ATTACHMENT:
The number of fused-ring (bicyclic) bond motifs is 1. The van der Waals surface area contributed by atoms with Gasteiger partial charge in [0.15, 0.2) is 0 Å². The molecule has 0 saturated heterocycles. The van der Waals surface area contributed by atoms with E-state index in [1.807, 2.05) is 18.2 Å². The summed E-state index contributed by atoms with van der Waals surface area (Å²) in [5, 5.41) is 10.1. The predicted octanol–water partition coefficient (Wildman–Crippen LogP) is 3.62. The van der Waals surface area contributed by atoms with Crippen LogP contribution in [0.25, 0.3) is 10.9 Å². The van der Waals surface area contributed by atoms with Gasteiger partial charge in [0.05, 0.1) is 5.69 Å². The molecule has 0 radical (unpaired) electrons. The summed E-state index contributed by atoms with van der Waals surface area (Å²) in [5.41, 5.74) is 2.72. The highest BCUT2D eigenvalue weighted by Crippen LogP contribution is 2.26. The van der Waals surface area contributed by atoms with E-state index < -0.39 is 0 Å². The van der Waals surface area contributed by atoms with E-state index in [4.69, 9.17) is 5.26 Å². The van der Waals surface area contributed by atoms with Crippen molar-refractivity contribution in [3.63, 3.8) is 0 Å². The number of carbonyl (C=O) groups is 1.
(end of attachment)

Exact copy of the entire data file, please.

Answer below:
The number of fused-ring (bicyclic) bond motifs is 1. The van der Waals surface area contributed by atoms with Gasteiger partial charge in [0.15, 0.2) is 0 Å². The molecule has 0 saturated heterocycles. The van der Waals surface area contributed by atoms with E-state index in [1.807, 2.05) is 18.2 Å². The summed E-state index contributed by atoms with van der Waals surface area (Å²) in [5, 5.41) is 10.1. The predicted octanol–water partition coefficient (Wildman–Crippen LogP) is 3.62. The van der Waals surface area contributed by atoms with Crippen LogP contribution in [0.25, 0.3) is 10.9 Å². The van der Waals surface area contributed by atoms with Gasteiger partial charge in [0.05, 0.1) is 5.69 Å². The molecule has 0 radical (unpaired) electrons. The summed E-state index contributed by atoms with van der Waals surface area (Å²) in [5.41, 5.74) is 2.72. The highest BCUT2D eigenvalue weighted by Crippen LogP contribution is 2.26. The van der Waals surface area contributed by atoms with E-state index < -0.39 is 0 Å². The van der Waals surface area contributed by atoms with E-state index in [4.69, 9.17) is 5.26 Å². The van der Waals surface area contributed by atoms with Crippen molar-refractivity contribution in [3.63, 3.8) is 0 Å². The number of carbonyl (C=O) groups is 1.